Dodgem cars catching fire, safety harnesses failing and passengers falling from a Ferris wheel are just some of the ride mishaps Australian carnivals have kept quiet about.
In October, four people died on a ride at Dreamworld and now a 7 News investigation can reveal dozens of carnival rides have been investigated for accidents and flaws across Australia.
Most of them are never reported, but under freedom of information laws documents have been obtained that reveal the scale of the safety issues surrounding the rides.
In one case three passengers fell from a Ferris wheel in NSW, with one suffering a broken pelvis.
Government documents show a toddler was hit in the head with a spinning cup after slipping through a fence.
Another instance from 2015 saw a harness fail, throwing a passenger from a ride called Devil's Dance.
In 2014, another popular ride called the Zipper saw a girl needing to be airlifted to hospital after her head slammed against a cage door.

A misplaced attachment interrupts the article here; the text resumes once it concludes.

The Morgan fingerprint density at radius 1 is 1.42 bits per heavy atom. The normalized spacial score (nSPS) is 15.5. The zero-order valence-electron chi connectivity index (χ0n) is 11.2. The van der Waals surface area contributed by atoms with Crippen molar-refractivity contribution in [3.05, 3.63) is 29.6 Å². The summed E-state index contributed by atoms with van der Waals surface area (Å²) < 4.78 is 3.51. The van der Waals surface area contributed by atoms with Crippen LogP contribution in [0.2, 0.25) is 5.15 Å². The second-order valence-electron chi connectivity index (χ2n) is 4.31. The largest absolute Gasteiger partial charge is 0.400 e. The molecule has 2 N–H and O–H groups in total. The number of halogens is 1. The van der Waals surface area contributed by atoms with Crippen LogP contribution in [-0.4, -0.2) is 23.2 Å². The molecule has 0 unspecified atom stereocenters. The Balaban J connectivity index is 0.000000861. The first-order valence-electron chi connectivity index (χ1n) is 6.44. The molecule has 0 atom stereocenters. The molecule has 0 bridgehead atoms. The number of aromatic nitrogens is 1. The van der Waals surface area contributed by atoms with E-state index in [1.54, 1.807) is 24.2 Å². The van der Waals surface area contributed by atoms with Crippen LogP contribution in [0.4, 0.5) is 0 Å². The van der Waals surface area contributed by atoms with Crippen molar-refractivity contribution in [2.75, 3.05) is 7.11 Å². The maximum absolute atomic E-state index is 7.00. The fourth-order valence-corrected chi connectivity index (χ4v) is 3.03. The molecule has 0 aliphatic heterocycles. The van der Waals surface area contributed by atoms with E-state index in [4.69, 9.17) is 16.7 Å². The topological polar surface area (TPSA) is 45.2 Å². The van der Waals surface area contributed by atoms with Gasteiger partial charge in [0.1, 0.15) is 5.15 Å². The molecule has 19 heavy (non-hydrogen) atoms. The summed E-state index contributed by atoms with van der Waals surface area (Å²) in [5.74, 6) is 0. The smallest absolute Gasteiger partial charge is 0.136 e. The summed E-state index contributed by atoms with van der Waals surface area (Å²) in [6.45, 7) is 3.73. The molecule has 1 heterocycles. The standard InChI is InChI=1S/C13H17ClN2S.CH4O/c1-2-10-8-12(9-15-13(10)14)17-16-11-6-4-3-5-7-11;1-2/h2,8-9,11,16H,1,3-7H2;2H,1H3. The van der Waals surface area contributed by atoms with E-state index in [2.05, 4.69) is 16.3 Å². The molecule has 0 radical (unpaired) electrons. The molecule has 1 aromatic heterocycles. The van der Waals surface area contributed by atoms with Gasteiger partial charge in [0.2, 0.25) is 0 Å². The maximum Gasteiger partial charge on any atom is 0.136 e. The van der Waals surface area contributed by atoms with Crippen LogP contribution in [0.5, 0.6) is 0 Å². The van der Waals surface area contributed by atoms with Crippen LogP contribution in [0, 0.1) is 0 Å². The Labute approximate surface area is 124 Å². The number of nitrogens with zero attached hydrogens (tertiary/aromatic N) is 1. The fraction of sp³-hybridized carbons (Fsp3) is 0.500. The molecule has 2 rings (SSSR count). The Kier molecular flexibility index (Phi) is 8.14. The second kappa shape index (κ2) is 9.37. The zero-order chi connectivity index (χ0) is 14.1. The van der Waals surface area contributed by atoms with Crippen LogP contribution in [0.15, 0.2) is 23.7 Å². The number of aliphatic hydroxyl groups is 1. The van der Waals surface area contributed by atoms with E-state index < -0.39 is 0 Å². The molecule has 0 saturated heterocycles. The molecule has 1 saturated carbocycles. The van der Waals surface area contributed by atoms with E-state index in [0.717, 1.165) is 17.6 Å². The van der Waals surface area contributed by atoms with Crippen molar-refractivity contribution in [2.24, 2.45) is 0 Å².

Late last year, a child was injured when an inflatable slide suddenly deflated, and another child was burned when a dodgem car caught fire.
Ride engineer Morry Akbarian at Ruffle Carnival Rides, said there were many components that went into maintaining a ride.
"Rust is a danger but it depends on the advancement of it, nuts and bolts, things that tear, bearings, electrical components,” he told 7 News.
In the last two years, 81 rides were given safety improvement notices, but 17 were so dangerous they were closed down altogether.
Peter Dunphy from SafeWork NSW said rides had to be monitored regularly to make sure they were safe for carnival-goers.
"One serious incident can be quite catastrophic and that's why it's very important for us to ensure we're closely monitoring the safety of patients and the operators,” Mr Dunphy said.
But ride operator George Zacchini insists that accidents are few and far between.
“You've got more worries driving your car on the road through the day than you have coming here and riding on the amusement rides,” he said.
“It’s not supposed to be danger it’s supposed to be a fun thing,” Mr Akbarian added.